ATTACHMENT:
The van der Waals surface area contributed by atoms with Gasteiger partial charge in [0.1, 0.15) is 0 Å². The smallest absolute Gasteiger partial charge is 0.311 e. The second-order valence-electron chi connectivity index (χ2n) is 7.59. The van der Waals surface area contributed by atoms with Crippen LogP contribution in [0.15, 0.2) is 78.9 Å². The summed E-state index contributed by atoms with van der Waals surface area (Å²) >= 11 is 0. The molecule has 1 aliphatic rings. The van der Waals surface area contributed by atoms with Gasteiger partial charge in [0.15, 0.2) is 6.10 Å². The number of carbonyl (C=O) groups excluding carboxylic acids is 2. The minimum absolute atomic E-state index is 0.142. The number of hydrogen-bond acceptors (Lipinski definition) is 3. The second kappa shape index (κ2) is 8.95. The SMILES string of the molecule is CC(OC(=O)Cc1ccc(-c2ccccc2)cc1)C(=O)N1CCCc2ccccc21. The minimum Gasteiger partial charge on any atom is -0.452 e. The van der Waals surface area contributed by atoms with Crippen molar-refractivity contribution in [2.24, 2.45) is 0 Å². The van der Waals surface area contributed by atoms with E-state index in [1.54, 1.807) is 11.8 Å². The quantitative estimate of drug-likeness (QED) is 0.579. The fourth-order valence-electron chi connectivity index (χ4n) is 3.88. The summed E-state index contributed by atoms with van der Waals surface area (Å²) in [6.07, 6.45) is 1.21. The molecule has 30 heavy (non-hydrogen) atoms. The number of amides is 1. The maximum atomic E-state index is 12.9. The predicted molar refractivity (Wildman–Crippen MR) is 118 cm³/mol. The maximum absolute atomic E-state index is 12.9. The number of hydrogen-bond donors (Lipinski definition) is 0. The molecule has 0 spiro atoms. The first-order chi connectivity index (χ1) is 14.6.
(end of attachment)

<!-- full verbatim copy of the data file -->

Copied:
The van der Waals surface area contributed by atoms with Gasteiger partial charge in [0.1, 0.15) is 0 Å². The smallest absolute Gasteiger partial charge is 0.311 e. The second-order valence-electron chi connectivity index (χ2n) is 7.59. The van der Waals surface area contributed by atoms with Crippen LogP contribution in [0.15, 0.2) is 78.9 Å². The summed E-state index contributed by atoms with van der Waals surface area (Å²) >= 11 is 0. The molecule has 1 aliphatic rings. The van der Waals surface area contributed by atoms with Gasteiger partial charge in [0.15, 0.2) is 6.10 Å². The number of carbonyl (C=O) groups excluding carboxylic acids is 2. The minimum absolute atomic E-state index is 0.142. The number of hydrogen-bond acceptors (Lipinski definition) is 3. The second kappa shape index (κ2) is 8.95. The SMILES string of the molecule is CC(OC(=O)Cc1ccc(-c2ccccc2)cc1)C(=O)N1CCCc2ccccc21. The minimum Gasteiger partial charge on any atom is -0.452 e. The van der Waals surface area contributed by atoms with Crippen molar-refractivity contribution in [2.24, 2.45) is 0 Å². The van der Waals surface area contributed by atoms with E-state index in [1.54, 1.807) is 11.8 Å². The quantitative estimate of drug-likeness (QED) is 0.579. The fourth-order valence-electron chi connectivity index (χ4n) is 3.88. The summed E-state index contributed by atoms with van der Waals surface area (Å²) in [6.07, 6.45) is 1.21. The molecule has 30 heavy (non-hydrogen) atoms. The number of amides is 1. The maximum atomic E-state index is 12.9. The predicted molar refractivity (Wildman–Crippen MR) is 118 cm³/mol. The maximum absolute atomic E-state index is 12.9. The number of hydrogen-bond donors (Lipinski definition) is 0. The molecule has 0 spiro atoms. The first-order chi connectivity index (χ1) is 14.6.